Spring sheep maintenance

Today was the day to try out equipment Roy has been busy making over the fall and winter. He has built a set of yards to work the sheep, including a capture chute that has a scale built into it. Many thanks to Gibraltar Farm for the great advice on building all of this! Purchasing this equipment would cost many thousands of dollars, and this homemade version, while a little “clunky,” is perfectly adequate.

It’s time to see how much weight these girls have gained since joining us at Morning Star Meadows. Also time to boost their vaccinations, check feet and overall health.

This is the basic set up with the chute and a number of simple panels made from 2x4s that connect either with rebar or good ‘ol baling twine!

Vaccine and records ready for recording

Bringing the sheep up from their pasture was easy, as the girls are quite used to us and to being moved. In fact, they will call to us when they want to go to the next pasture!

Getting them to move into the chute was quite simple. In fact we had more trouble stopping their friends from trying to double up!

Once in the chute it was simple to record their weight, give them a quick health check and administer their yearly vaccination.

A home made sheep chute is both effective and relatively inexpensive to make

Everyone gets a turn to inject a vaccine. This is the multivalent vaccine covering Clostridium perfringens types C & D and tetanus.

And finally we noticed that with all the rain we’ve been having, some of their hooves had overgrown (walking on the soft ground, not wearing them down), and they needed a bit of a pedicure before letting them back on to the pasture. It was relatively simple to catch them as they exited the chute and tip them onto their rear for a few seconds of toenail sculpting.

Intensive Rotational Grazing

One of the most important aspects of feeding ruminants entirely on grass these days is variations on the theme of intensive rotational grazing.   This means that the animals are moved regularly, according to some preconcieved pattern and specific timing.

But why bother?  Why not just let the animals graze wherever they want, whenever they want?  Because both research and experience have shown us that this will result in poor pasture utilization, overgrowth of unwanted plants that are not as palatable or nutritious (aka “weeds”), thriving parasite populations, less healthy animals, and ultimately, a low stocking rate due to all of these factors.  Counterintuitively perhaps, by concentrating on “farming the grass”  rather than farming the livestock, you will develop a more abundant, safe, natural, and nutritionally complete diet for your livestock and increase the health and well-being of your animals.

In the photographs below, you will observe two pastures; the “after” grazing pasture, and the new “before” grazing pasture into which the sheep have just been moved.  We try to size the pastures so that the sheep move every 3-4 days, since the nematode parasites that plague many flocks take about that amount of time to develop from eggs into the infective larvae ready to be ingested.  By moving them out just when the parasites are ready to infect, we can attempt to break this cycle and keep the animals healthier.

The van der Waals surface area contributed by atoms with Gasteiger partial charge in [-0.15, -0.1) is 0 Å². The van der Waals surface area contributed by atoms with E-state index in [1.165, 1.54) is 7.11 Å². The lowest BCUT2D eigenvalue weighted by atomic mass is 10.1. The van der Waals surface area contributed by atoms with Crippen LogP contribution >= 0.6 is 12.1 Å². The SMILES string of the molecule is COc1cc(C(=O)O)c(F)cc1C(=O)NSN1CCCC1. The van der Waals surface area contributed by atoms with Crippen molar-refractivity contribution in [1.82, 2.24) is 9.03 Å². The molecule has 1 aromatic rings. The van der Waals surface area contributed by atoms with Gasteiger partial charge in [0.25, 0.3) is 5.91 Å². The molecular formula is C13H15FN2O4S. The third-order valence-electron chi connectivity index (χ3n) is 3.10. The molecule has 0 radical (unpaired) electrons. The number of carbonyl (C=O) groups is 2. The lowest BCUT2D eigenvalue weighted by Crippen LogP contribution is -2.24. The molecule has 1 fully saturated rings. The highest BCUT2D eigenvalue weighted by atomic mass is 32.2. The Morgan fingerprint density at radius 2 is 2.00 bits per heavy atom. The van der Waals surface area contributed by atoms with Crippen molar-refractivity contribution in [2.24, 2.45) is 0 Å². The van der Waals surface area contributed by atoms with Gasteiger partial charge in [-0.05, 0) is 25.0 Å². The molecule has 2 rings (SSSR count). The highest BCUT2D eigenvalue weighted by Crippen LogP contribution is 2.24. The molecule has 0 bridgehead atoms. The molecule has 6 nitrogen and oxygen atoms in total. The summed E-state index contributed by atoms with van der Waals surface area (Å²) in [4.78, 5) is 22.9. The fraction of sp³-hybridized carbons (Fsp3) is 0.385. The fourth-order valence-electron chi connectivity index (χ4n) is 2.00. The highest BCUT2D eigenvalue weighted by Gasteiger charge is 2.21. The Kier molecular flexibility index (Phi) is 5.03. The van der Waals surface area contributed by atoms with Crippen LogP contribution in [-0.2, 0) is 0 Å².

Another important aspect of the moving time is to “size” the pasture so that during that time, approximately half to two thirds of the grass is eaten or trodden down.  This will firstly ensure that there is sufficient grazing pressure that most of the plant species are impacted and that the more palatable species are not selectively mowed down, resulting in an overgrowth of less palatable “weeds”.  Secondly, the treading will mulch some of the longer stalks allowing them to break down and supplement the topsoil.  In addition, the treading will help bury the seed heads helping with regrowth later in the year.  Lastly, we cannot forget the natural fertilization that occurs when nutrient rich manure and urine saturate a small area while being trodden into the topsoil.  A well known grass farmer and advocate of this form of grazing, Joel Salatin, equates manure with gold, going so far as to post a picture of a cow patty with a dollar bill placed in the center!

Finally, grazing so that there is still sufficient grass blade left to harness the sunlight for photosynthetic incorporation of atmospheric CO2 more quickly, allows for deeper roots and quicker regrowth, resulting in better topsoil development and much hardier, drought resistant regrowth of the sward.  We will not bring the animals back onto these areas for at least 60-80 days. allowing for the death of some parasite larvae, and robust regrowth of grass with building of the topsoil in the process.  For those ecology-minded folks, this process, done properly,  creates a huge net carbon incorporation  and builds the pasture while creating efficiencies that allows almost twice the number of animals to be grazed per acre.

The advantage of all this is that we can raise twice the animals, eliminate parasite problems without chemicals, build the pasture without fertilizers, and help save the planet (if you buy into the whole global warming due to excess carbon thing… about which we are more than a little skeptical).  And as a final advantage, the sheep LOVE moving into the next verdant smorgasbord.  It always gives us a kick to see them baa-ing at the gateway, as we prepare the next portion for them to move into.